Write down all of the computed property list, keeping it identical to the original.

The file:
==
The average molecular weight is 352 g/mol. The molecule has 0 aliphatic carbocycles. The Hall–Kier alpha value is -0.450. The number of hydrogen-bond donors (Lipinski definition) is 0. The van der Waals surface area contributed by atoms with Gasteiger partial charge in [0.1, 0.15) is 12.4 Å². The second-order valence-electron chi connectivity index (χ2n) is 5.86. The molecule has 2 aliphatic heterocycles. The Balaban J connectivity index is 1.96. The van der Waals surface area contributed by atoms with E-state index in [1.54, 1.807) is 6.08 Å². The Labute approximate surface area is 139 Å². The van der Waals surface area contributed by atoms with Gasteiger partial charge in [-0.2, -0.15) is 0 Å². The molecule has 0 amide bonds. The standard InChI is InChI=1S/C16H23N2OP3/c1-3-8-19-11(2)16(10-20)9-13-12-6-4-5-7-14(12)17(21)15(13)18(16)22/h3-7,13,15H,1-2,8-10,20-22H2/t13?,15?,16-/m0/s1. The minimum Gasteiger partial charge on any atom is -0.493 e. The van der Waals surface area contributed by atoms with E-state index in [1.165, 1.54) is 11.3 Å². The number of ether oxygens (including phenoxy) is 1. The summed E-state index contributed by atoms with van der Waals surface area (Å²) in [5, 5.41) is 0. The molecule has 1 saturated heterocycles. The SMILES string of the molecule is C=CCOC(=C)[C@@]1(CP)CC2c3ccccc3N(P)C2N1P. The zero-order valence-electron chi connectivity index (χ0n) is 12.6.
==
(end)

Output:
The average molecular weight is 352 g/mol. The molecule has 0 aliphatic carbocycles. The Hall–Kier alpha value is -0.450. The number of hydrogen-bond donors (Lipinski definition) is 0. The van der Waals surface area contributed by atoms with Gasteiger partial charge in [0.1, 0.15) is 12.4 Å². The second-order valence-electron chi connectivity index (χ2n) is 5.86. The molecule has 2 aliphatic heterocycles. The Balaban J connectivity index is 1.96. The van der Waals surface area contributed by atoms with E-state index in [1.54, 1.807) is 6.08 Å². The Labute approximate surface area is 139 Å². The van der Waals surface area contributed by atoms with Gasteiger partial charge in [-0.2, -0.15) is 0 Å². The molecule has 0 amide bonds. The standard InChI is InChI=1S/C16H23N2OP3/c1-3-8-19-11(2)16(10-20)9-13-12-6-4-5-7-14(12)17(21)15(13)18(16)22/h3-7,13,15H,1-2,8-10,20-22H2/t13?,15?,16-/m0/s1. The minimum Gasteiger partial charge on any atom is -0.493 e. The van der Waals surface area contributed by atoms with E-state index in [1.165, 1.54) is 11.3 Å². The number of ether oxygens (including phenoxy) is 1. The summed E-state index contributed by atoms with van der Waals surface area (Å²) in [5, 5.41) is 0. The molecule has 1 saturated heterocycles. The SMILES string of the molecule is C=CCOC(=C)[C@@]1(CP)CC2c3ccccc3N(P)C2N1P. The zero-order valence-electron chi connectivity index (χ0n) is 12.6.